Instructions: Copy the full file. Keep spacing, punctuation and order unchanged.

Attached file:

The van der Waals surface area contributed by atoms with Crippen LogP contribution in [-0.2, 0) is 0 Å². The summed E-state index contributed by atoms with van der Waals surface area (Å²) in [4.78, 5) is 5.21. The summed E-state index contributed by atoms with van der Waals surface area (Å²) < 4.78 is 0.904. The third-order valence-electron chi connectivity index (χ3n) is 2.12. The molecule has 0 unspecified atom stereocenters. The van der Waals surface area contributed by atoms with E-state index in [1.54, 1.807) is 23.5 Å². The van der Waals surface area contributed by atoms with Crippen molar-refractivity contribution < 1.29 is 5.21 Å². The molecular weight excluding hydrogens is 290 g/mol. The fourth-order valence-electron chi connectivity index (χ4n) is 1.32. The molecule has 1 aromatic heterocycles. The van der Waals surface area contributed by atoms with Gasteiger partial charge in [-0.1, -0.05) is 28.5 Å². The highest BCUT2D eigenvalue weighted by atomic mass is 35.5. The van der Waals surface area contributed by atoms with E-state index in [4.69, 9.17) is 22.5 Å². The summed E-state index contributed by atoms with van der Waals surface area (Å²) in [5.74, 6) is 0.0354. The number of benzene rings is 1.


The van der Waals surface area contributed by atoms with Crippen LogP contribution in [-0.2, 0) is 0 Å². The summed E-state index contributed by atoms with van der Waals surface area (Å²) in [4.78, 5) is 5.21. The summed E-state index contributed by atoms with van der Waals surface area (Å²) < 4.78 is 0.904. The third-order valence-electron chi connectivity index (χ3n) is 2.12. The molecule has 0 unspecified atom stereocenters. The van der Waals surface area contributed by atoms with E-state index in [1.54, 1.807) is 23.5 Å². The van der Waals surface area contributed by atoms with Crippen molar-refractivity contribution < 1.29 is 5.21 Å². The molecular weight excluding hydrogens is 290 g/mol. The fourth-order valence-electron chi connectivity index (χ4n) is 1.32. The molecule has 1 aromatic heterocycles. The van der Waals surface area contributed by atoms with Gasteiger partial charge in [-0.1, -0.05) is 28.5 Å². The highest BCUT2D eigenvalue weighted by atomic mass is 35.5. The van der Waals surface area contributed by atoms with E-state index in [4.69, 9.17) is 22.5 Å². The summed E-state index contributed by atoms with van der Waals surface area (Å²) in [5.74, 6) is 0.0354. The number of benzene rings is 1.